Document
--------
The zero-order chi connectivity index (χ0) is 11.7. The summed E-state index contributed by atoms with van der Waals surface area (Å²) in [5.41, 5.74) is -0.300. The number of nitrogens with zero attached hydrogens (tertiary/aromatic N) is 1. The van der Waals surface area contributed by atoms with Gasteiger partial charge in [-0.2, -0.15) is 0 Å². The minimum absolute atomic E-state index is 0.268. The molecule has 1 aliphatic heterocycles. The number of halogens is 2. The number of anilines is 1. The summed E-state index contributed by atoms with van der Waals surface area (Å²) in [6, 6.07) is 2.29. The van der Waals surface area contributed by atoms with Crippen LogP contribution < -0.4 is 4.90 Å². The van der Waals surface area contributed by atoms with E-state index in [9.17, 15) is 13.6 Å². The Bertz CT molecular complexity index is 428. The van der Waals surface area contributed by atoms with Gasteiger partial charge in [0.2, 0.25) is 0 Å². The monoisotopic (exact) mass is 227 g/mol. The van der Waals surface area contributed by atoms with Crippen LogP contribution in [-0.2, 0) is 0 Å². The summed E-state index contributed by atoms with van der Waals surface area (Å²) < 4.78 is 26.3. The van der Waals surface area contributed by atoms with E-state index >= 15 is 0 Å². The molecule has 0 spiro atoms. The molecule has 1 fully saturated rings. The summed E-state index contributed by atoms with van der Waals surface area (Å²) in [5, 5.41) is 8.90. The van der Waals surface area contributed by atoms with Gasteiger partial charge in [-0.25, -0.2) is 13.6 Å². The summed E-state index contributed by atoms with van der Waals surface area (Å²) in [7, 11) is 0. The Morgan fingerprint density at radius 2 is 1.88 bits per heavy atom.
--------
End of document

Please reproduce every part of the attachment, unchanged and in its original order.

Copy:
The zero-order chi connectivity index (χ0) is 11.7. The summed E-state index contributed by atoms with van der Waals surface area (Å²) in [5.41, 5.74) is -0.300. The number of nitrogens with zero attached hydrogens (tertiary/aromatic N) is 1. The van der Waals surface area contributed by atoms with Gasteiger partial charge in [-0.2, -0.15) is 0 Å². The minimum absolute atomic E-state index is 0.268. The molecule has 1 aliphatic heterocycles. The number of halogens is 2. The number of anilines is 1. The summed E-state index contributed by atoms with van der Waals surface area (Å²) in [6, 6.07) is 2.29. The van der Waals surface area contributed by atoms with Crippen LogP contribution < -0.4 is 4.90 Å². The van der Waals surface area contributed by atoms with E-state index in [9.17, 15) is 13.6 Å². The Bertz CT molecular complexity index is 428. The van der Waals surface area contributed by atoms with Gasteiger partial charge in [0.2, 0.25) is 0 Å². The monoisotopic (exact) mass is 227 g/mol. The van der Waals surface area contributed by atoms with Crippen LogP contribution in [-0.2, 0) is 0 Å². The summed E-state index contributed by atoms with van der Waals surface area (Å²) < 4.78 is 26.3. The van der Waals surface area contributed by atoms with E-state index >= 15 is 0 Å². The molecule has 0 spiro atoms. The molecule has 1 fully saturated rings. The summed E-state index contributed by atoms with van der Waals surface area (Å²) in [5, 5.41) is 8.90. The van der Waals surface area contributed by atoms with Gasteiger partial charge in [-0.25, -0.2) is 13.6 Å². The summed E-state index contributed by atoms with van der Waals surface area (Å²) in [7, 11) is 0. The Morgan fingerprint density at radius 2 is 1.88 bits per heavy atom.